Explore the geography and psychology of these other realities, learn ways to use them to give your stories internal integrity and unique power.

Pamela Jaye (Solo Spotlight)


Beyond Cliffhangers: Suspense and Tension in Fiction

It’s no mystery that mysteries and thrillers won’t work without suspense. Cliffhangers make us turn the pages and clues that are carefully spread throughout the novel make us sit on the edge of our seats trying to solve the puzzle along with the detective. Engaged readers are readers so engrossed in the story that they consider the heroes questions their own. Who did it, why and how? Those are the questions in a crime novel. While the questions are different in a romance or drama or fantasy, the sense of urgency that accompanies them remains the same in all genres, or else readers will not turn the pages. This session will discuss the underlying strategies that create suspense and her twin sister tension. We will talk about well-known tropes such as cliffhangers, cutting to the chase, masking and unmasking clues, about exposition and transitions, about pacing and racing to the end.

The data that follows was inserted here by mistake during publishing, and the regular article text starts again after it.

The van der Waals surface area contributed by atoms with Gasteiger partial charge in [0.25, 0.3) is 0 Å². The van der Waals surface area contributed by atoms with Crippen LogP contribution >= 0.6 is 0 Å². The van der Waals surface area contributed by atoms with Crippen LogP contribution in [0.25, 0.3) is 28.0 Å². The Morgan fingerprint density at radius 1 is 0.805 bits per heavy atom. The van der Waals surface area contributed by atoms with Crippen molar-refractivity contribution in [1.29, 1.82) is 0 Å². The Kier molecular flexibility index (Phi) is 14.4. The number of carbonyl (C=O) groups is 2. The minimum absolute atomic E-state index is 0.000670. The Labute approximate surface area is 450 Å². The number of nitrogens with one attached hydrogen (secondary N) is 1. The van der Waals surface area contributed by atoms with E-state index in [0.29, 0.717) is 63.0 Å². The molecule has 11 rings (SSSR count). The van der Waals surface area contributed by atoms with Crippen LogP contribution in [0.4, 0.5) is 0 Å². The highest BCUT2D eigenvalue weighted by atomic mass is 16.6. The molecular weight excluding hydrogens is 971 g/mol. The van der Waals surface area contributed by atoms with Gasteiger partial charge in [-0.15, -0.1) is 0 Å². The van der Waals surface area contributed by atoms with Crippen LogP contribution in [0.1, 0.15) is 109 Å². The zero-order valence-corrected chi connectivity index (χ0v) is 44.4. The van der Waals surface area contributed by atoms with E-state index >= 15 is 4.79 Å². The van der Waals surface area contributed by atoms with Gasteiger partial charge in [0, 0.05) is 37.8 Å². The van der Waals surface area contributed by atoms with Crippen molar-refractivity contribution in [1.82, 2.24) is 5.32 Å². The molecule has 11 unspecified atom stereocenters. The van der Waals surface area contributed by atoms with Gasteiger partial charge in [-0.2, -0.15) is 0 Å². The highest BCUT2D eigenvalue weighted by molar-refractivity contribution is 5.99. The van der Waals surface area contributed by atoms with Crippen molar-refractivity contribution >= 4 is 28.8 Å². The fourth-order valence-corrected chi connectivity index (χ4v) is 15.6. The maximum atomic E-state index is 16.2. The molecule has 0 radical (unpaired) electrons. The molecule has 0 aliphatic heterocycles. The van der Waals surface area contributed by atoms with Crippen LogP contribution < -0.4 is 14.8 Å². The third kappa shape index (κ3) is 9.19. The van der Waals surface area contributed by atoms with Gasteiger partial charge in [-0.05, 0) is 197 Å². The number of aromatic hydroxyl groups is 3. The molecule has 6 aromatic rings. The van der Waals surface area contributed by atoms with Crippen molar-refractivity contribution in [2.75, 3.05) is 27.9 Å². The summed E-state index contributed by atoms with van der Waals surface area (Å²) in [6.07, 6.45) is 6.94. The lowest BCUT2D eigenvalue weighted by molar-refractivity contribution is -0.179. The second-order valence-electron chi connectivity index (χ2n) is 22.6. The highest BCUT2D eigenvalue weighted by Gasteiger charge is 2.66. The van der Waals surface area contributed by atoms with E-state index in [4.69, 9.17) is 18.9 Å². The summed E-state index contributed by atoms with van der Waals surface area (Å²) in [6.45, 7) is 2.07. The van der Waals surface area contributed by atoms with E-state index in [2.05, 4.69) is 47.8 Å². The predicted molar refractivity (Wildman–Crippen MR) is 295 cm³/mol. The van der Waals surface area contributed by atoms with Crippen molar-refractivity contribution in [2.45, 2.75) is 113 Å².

Helga Schier (Solo Spotlight)


How Short Stories Can Launch Your Career 

Short stories are faster to write, easier to edit, and sell more quickly. Plus, a published credits gets respect from agents and publishers, and can make your writer's bio look great! This panel discusses short stories of all genres, how to get started, How to find short story publishers, and how to submit.

Elaine Ash (M), Chrome Oxide, Marco Subias, Brennan Harvey, Neil V. Young, Howard Hendrix, Joni Labaqui

3:30

Backward Engineering Your Story When Your Stuck in the Middle